Originally Posted by Theresa
Originally Posted by kraut
Funny that "advisor"...klipsch designed the heresy originally to be a center speaker for the klipschorn and the laScale etc...
I guess klipsch clearly was out to destroy the integrity of the image and did give diddle squat about the build in (ftf does that mean, anyway?) "visual placement'..that one cracked me up...
Something I read decades ago was that Bell Labs, when inventing stereo, recommended a center speaker.
Very true. There are dozens of references to this on the web, some from origional documents of the era.
Moving forward there is this what I find to be a rather interesting document:
"The Recording Academy's Producers & Engineers Wing Recommendations For Surround Sound Production"
It contains what appears to be a wealth of current wisdom and historical facts, including:
"Throughout the 1930s, scientists at Bell Laboratories experimented with various
multichannel audio formats, including three-channel stereo (left, center, right). In
1938, Walt Disney conceived the idea of adding surround sound to his upcoming
cinematic release, Fantasia. Accordingly, Disney engineers developed a
technology called Fantasound, which stored three channels of audio and a
control track on the film itself, with playback through five channels: three front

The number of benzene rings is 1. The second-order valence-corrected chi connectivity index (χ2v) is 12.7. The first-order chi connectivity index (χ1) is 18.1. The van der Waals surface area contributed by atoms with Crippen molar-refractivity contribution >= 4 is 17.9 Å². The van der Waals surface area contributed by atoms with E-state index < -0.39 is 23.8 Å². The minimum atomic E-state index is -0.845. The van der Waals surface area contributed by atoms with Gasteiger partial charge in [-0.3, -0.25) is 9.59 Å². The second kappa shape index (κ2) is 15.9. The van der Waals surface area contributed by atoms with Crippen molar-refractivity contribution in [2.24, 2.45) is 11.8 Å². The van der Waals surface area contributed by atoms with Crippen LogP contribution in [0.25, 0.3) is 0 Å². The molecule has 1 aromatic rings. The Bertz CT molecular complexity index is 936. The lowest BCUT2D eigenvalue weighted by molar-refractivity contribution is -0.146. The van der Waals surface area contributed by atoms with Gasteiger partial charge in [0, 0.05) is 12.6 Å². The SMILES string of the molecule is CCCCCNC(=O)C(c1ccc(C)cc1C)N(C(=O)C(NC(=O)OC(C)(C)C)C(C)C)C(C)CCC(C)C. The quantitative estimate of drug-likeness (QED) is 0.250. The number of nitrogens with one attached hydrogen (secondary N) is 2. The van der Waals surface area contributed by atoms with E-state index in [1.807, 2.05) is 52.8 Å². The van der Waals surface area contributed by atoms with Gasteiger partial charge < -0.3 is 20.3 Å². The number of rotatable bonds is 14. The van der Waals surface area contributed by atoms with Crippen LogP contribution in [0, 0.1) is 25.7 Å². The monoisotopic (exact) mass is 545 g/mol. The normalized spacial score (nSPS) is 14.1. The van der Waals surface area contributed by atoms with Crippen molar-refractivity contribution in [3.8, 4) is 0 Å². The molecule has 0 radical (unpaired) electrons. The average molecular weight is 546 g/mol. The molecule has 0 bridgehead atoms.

speakers and two rear ones — a speaker configuration that, sans subwoofer,
was remarkably prescient of the 5.1 arrangement in common use today. In the
process of recording the film’s soundtrack, those same engineers also —
astonishingly — invented panning, multitrack recording, and overdubbing! "
While my current AV system does not include a center channel speaker several of its predecessors did, even when the only source material available was 2 channel (LPs, analog tape, FM).
For me it is all about the sound. When my speaker system did not, as deployed and listened to did not provide an adequate central image, the center channel speaker was a good solution. At one point I schemed to have an indentical center channel speaker when the speakers I used were only sold commercially in pairs!
My current system is listened to from a greater distance and is able to provide an adequate central image using 2 toed-in soffit-mounted speakers. So no center channel speaker is required.
If the situation changes, my approach will change.
I listen to a great many very fine systems with center speakers and find that in a well-designed system that needs one, a center channel speaker is a strong advantage.